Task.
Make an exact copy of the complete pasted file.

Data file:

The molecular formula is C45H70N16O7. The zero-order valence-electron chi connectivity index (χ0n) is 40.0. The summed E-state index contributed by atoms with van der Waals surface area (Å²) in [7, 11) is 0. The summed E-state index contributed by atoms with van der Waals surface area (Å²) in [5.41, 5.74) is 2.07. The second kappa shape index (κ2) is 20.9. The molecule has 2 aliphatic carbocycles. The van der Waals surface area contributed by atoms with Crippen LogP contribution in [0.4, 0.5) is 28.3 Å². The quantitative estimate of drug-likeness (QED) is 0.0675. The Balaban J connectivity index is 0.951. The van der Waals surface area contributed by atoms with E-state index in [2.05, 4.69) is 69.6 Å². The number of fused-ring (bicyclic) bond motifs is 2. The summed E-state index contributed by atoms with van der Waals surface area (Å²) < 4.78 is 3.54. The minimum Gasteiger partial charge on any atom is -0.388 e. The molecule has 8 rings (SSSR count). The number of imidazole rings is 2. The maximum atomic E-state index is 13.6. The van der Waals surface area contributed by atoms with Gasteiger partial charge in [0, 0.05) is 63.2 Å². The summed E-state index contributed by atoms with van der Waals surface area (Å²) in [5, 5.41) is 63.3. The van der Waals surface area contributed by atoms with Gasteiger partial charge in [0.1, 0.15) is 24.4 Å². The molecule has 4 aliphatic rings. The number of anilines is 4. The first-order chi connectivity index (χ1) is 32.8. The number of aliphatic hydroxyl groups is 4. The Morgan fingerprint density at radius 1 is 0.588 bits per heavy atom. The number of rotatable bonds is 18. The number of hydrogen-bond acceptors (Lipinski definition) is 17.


The molecular formula is C45H70N16O7. The zero-order valence-electron chi connectivity index (χ0n) is 40.0. The summed E-state index contributed by atoms with van der Waals surface area (Å²) in [7, 11) is 0. The summed E-state index contributed by atoms with van der Waals surface area (Å²) in [5.41, 5.74) is 2.07. The second kappa shape index (κ2) is 20.9. The molecule has 2 aliphatic carbocycles. The van der Waals surface area contributed by atoms with Crippen LogP contribution in [0.4, 0.5) is 28.3 Å². The quantitative estimate of drug-likeness (QED) is 0.0675. The Balaban J connectivity index is 0.951. The van der Waals surface area contributed by atoms with E-state index in [2.05, 4.69) is 69.6 Å². The number of fused-ring (bicyclic) bond motifs is 2. The summed E-state index contributed by atoms with van der Waals surface area (Å²) < 4.78 is 3.54. The minimum Gasteiger partial charge on any atom is -0.388 e. The molecule has 8 rings (SSSR count). The number of imidazole rings is 2. The maximum atomic E-state index is 13.6. The van der Waals surface area contributed by atoms with Gasteiger partial charge in [0, 0.05) is 63.2 Å². The summed E-state index contributed by atoms with van der Waals surface area (Å²) in [5, 5.41) is 63.3. The van der Waals surface area contributed by atoms with Gasteiger partial charge in [0.1, 0.15) is 24.4 Å². The molecule has 4 aliphatic rings. The number of anilines is 4. The first-order chi connectivity index (χ1) is 32.8. The number of aliphatic hydroxyl groups is 4. The Morgan fingerprint density at radius 1 is 0.588 bits per heavy atom. The number of rotatable bonds is 18. The number of hydrogen-bond acceptors (Lipinski definition) is 17.